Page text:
1. Even better, I’m the most disorganized person in the world, and I hate comics. I managed to be unable to find for 3 days where I had placed a shipment of 100 graphic novels that had just arrived. The storage space was probably 15′ * 15′.


  2. Oh you have no idea. I’ve had to take a few personality tests for job applications. Both were over fifty questions. It seems, too, like the lower the rank/prestige of the job, the more inane the personality test. They deal with a variety of personality issues, most of which have fuck-all to do with the job in question. For example, they all had a strong emphasis on optimism and extroversion. You know what? I’m neither, and I’m in the service industry, and I deal *wonderfully* with my customers. My perspective on, say, politicians lying (yes, that’s an actual question!) has not much to do with the job. Aaaaaahh.
    I noted some of the actual questions from one once. I’m going to try to find those for you. Very much like the political questions you were analyzing earlier, the potential answers are absurd – both over and underinclusive, not at all reflective of the way real people interact with the world.
    I do also wonder if these could be shown to discriminate against autistics and other non-NT folks.


      1. umm I don’t have them anymore. http://www.dummies.com/how-to/content/where-to-find-practice-personality-tests0.html <– has some examples. They ask about your personal life, how you feel when your home is messy, etc. And somehow this tells them magically about your behavior on the job. Except for how it doesn't, at all. My bedroom's messy, but I'm immaculate at work. Yes, I prefer to deal with people one on one, but that doesn't mean I can't do teamwork. Ugh.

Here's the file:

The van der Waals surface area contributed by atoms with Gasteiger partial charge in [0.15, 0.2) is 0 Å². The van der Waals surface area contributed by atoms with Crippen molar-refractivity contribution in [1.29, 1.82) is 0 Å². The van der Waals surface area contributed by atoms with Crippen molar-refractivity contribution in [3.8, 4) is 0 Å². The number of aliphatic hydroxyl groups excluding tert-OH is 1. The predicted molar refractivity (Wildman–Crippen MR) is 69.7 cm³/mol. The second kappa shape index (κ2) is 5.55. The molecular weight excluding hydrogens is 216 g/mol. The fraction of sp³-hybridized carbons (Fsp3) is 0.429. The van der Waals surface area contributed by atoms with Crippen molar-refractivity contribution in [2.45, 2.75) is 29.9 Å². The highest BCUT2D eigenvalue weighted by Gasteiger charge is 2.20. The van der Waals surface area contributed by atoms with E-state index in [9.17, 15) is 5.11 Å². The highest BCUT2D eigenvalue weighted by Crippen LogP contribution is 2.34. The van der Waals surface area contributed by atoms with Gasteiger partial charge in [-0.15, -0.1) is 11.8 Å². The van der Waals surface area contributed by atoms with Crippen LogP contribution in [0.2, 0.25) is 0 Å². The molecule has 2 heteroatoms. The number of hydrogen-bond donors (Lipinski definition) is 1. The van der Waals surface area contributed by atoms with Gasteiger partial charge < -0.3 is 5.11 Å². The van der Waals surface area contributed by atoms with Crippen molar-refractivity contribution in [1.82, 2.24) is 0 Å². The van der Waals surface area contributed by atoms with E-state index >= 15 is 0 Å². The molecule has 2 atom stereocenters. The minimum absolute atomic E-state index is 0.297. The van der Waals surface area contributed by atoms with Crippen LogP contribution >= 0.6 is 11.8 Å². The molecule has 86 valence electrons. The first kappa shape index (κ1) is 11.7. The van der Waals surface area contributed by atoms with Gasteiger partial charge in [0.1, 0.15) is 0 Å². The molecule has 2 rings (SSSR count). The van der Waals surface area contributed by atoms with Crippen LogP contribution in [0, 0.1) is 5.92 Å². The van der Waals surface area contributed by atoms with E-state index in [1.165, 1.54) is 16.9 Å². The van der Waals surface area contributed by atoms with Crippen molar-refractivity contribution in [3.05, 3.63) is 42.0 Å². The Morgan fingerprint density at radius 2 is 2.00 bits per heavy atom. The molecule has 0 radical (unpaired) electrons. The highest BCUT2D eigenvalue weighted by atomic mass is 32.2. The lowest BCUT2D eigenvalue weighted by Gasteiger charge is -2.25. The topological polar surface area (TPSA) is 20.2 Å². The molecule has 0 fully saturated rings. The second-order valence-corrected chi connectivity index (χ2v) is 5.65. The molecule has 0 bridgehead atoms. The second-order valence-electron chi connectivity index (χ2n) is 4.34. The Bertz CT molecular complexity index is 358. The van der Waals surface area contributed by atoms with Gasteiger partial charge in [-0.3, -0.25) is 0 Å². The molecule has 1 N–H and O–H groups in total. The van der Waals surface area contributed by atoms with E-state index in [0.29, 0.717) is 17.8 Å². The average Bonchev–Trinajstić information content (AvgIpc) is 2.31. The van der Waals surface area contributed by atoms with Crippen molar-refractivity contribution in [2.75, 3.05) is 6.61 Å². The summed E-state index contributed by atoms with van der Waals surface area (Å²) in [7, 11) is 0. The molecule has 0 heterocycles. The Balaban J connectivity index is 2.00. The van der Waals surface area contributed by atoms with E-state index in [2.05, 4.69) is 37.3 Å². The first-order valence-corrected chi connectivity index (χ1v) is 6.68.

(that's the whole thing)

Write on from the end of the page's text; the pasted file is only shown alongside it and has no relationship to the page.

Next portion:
3. It may amuse you (and your sister) to know that inane personality tests have been a fixture of the hiring process (for corporations, at least) for generations.

    The book The Organization Man, written in the early 1950s, complains about this “new” trend (it was actually new then!), and even has a handy “How to Cheat on Personality Tests” appendix in the back! (The author knew the questions were crap, but they were crap that recruiters were looking for specific answers to, so he tells you what kind of answers they want, and why, in that appendix. No idea if those hints would still work sixty years later … I think it would be hilarious, and sad, if they did, though!)


  4. You mean, the same year I make my escape to Canada, the inane idiocy and corporate cheery nonsense I worked so hard to escape is getting imported along with me?
    I feel like a bad luck charm now.


  5. These tests are there so they can make sure their qualified applicants are easily lead, docile conformist extraverts or willing enough to have the job so they fake the answers. These are often coupled with drug tests to weed out pot smokers (the only drug that really stays in your system for a long time). .

    What sort of jobs is your sister recruiting people for?